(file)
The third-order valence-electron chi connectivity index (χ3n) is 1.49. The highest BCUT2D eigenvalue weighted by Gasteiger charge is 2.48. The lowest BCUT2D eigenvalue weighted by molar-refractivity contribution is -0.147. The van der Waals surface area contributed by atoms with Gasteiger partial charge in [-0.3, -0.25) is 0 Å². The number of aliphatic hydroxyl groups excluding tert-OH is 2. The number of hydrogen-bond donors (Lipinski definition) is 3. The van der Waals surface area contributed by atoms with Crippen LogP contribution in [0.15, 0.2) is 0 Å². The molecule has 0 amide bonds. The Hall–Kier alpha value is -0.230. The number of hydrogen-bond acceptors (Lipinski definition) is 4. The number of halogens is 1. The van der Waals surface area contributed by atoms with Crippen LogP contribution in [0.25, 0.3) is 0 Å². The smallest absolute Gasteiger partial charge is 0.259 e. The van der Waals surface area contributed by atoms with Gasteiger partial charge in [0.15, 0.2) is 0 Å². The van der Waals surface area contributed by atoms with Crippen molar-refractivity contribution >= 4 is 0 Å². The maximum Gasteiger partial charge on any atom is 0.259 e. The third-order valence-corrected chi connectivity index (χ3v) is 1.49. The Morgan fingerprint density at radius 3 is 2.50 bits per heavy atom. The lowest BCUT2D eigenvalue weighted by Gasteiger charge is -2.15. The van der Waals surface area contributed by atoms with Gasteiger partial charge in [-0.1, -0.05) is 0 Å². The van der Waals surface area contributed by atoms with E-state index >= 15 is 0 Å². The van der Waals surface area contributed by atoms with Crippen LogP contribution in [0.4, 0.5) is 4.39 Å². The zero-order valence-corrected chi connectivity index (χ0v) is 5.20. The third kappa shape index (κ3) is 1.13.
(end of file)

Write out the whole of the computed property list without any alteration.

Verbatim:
The third-order valence-electron chi connectivity index (χ3n) is 1.49. The highest BCUT2D eigenvalue weighted by Gasteiger charge is 2.48. The lowest BCUT2D eigenvalue weighted by molar-refractivity contribution is -0.147. The van der Waals surface area contributed by atoms with Gasteiger partial charge in [-0.3, -0.25) is 0 Å². The number of aliphatic hydroxyl groups excluding tert-OH is 2. The number of hydrogen-bond donors (Lipinski definition) is 3. The van der Waals surface area contributed by atoms with Crippen LogP contribution in [0.15, 0.2) is 0 Å². The molecule has 0 amide bonds. The Hall–Kier alpha value is -0.230. The number of hydrogen-bond acceptors (Lipinski definition) is 4. The number of halogens is 1. The van der Waals surface area contributed by atoms with Crippen LogP contribution in [0.25, 0.3) is 0 Å². The smallest absolute Gasteiger partial charge is 0.259 e. The van der Waals surface area contributed by atoms with Gasteiger partial charge in [0.15, 0.2) is 0 Å². The van der Waals surface area contributed by atoms with Crippen molar-refractivity contribution >= 4 is 0 Å². The maximum Gasteiger partial charge on any atom is 0.259 e. The third-order valence-corrected chi connectivity index (χ3v) is 1.49. The Morgan fingerprint density at radius 3 is 2.50 bits per heavy atom. The lowest BCUT2D eigenvalue weighted by Gasteiger charge is -2.15. The van der Waals surface area contributed by atoms with Gasteiger partial charge in [-0.1, -0.05) is 0 Å². The van der Waals surface area contributed by atoms with E-state index >= 15 is 0 Å². The van der Waals surface area contributed by atoms with Crippen LogP contribution in [0.4, 0.5) is 4.39 Å². The zero-order valence-corrected chi connectivity index (χ0v) is 5.20. The third kappa shape index (κ3) is 1.13.